“You are dealing with explosives. Even these sparklers are ... an igniteable explosive,” Cox said. “If you alter, change, take apart, try to build back, you are breaking the law. That’s the reason Georgia has such strict laws and restrictions is because they don’t want people doing things they aren’t supposed to, but it still happens.”

In a typical year, two-thirds to three-fourths of all fireworks injuries occur during the four-week period surrounding Independence Day, Hudgens said. On the Fourth of July itself, fireworks usually start more fires nationwide than all other causes combined.

“We are teaching people to do it. The reason being is, we are putting on displays all over,” Cox said. “... Just here in our county we have the country club, we have Dellinger Park and the yacht club. That’s three huge ones right here. ... A lot of folks say, ‘Well, I don’t want to deal with the traffic. ... We’ll go buy our own. We’ll spend a couple hundred dollars across the state lines and bring them back and then we’ll do our own show.’ When that happens, then things start happening.

“There are documented cases of people setting these things off in their house for entertainment purposes. People just not thinking. Adults need to learn you don’t do it on the bow of a boat, you don’t do it out of the back of a truck, you don’t do it out of the garage at an angle so it looks funny, you don’t do it up on a wooden deck at a pool, all these other things. People don’t seem to be able to get past the times now, the thrill factor, what’s good right now. They don’t think about 30 seconds after it goes off, what’s going to happen then? And that’s what we are trying to do is educate folks.”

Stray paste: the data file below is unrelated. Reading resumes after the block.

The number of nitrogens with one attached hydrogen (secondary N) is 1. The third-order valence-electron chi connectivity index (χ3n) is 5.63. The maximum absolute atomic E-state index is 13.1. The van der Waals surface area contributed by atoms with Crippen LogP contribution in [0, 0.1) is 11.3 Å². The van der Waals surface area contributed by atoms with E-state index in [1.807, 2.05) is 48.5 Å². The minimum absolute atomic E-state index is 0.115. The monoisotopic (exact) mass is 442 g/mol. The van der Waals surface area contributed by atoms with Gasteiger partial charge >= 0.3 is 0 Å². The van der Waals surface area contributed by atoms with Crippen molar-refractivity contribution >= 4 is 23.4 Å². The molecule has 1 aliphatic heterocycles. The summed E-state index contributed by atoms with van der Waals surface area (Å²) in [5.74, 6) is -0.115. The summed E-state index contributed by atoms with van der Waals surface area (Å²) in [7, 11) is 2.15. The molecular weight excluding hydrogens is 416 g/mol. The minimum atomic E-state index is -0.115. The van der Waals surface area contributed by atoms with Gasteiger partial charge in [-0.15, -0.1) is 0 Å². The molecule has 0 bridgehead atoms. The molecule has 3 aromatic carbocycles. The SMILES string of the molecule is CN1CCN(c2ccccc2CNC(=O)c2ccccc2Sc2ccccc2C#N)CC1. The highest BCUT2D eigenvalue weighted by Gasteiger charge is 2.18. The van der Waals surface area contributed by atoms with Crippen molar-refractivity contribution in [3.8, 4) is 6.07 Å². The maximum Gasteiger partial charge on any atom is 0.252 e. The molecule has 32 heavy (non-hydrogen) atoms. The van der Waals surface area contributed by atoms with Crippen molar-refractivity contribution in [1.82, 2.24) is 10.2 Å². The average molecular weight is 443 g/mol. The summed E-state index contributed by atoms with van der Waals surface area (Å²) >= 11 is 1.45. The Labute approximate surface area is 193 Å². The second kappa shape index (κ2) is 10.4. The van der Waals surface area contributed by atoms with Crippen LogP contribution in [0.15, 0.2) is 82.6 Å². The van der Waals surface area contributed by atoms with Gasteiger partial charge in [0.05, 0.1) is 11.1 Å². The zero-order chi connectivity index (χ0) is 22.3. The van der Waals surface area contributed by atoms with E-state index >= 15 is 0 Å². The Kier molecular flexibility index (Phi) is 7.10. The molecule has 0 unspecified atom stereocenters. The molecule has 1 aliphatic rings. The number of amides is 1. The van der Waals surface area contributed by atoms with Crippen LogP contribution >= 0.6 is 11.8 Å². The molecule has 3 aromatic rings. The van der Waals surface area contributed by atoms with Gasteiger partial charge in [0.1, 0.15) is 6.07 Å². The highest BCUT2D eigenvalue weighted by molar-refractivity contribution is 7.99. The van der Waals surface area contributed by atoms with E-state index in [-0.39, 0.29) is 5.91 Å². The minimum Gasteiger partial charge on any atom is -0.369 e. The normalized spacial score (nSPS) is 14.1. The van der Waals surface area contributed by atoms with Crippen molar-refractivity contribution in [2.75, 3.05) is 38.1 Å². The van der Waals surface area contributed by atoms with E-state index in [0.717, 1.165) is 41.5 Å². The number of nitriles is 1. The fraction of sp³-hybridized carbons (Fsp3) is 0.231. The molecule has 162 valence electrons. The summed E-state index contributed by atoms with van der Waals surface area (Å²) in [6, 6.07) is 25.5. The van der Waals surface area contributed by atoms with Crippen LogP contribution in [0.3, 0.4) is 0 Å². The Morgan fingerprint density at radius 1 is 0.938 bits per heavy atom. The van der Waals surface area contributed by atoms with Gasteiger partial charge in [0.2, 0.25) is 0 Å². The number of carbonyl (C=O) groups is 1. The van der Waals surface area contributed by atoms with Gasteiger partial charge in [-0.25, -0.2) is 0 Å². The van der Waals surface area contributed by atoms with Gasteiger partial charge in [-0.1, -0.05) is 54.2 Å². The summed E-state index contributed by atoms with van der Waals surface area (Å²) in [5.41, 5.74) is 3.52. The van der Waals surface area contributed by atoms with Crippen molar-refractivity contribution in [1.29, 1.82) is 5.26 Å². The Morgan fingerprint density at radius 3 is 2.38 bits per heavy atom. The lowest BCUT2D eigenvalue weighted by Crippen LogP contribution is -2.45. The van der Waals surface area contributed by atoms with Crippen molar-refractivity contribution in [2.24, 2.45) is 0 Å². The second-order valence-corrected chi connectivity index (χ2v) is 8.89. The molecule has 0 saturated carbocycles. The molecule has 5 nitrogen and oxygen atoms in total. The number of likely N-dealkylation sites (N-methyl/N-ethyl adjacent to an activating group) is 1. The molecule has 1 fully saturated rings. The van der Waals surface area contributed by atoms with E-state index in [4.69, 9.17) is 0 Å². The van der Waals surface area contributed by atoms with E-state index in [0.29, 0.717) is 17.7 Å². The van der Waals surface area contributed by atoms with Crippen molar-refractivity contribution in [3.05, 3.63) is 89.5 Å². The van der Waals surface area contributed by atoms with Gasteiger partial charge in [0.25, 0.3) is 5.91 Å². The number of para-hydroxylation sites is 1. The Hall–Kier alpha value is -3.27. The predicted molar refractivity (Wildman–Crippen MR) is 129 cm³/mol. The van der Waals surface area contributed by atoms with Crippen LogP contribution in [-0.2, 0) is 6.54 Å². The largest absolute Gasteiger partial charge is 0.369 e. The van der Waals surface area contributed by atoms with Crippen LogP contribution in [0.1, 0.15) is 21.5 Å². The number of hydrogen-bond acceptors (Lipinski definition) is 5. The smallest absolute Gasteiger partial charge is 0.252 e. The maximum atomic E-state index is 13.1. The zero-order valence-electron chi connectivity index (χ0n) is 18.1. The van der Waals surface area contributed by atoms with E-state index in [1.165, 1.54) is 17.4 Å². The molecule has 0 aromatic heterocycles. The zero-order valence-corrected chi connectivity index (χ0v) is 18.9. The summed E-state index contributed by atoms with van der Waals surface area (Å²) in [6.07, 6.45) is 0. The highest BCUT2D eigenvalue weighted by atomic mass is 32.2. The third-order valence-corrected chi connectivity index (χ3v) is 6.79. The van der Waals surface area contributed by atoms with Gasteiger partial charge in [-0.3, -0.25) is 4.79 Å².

For more information, visit www.nfpa.org.

ATAGLANCE

• In 2011, fireworks caused an estimated 17,800 reported fires, including 1,200 total structure fires, 400 vehicle fires, and 16,300 outside and other fires. These fires resulted in an estimated eight reported civilian deaths, 40 civilian injuries and $32 million in direct property damage.

• In 2011, U.S. hospital emergency rooms treated an estimated 9,600 people for fireworks-related injuries; 61 percent of 2011 emergency room fireworks-related injuries were to the extremities and 34 percent were to the head.

• On Independence Day in a typical year, far more U.S. fires are reported than on any other day, and fireworks account for two out of five of those fires, more than any other cause of fires.

• 92 percent of the fireworks injuries treated in hospital emergency rooms involved fireworks that federal regulations permit consumers to use.

• Kids should never play with fireworks. The risk of injury is 2 1/2 times as high for children ages 5-14.

• Sparklers can reach 1,200 degrees — hot enough to cause third-degree burns.

• Always have a bucket of water for duds and to cool sparkler sticks which can stay hot after they are out. Don’t throw firework debris in the trash right away soak it in water then wait 20 minutes before discarding.

— Source: NFPA’s Fireworks report, by John R. Hall, Jr., June 2013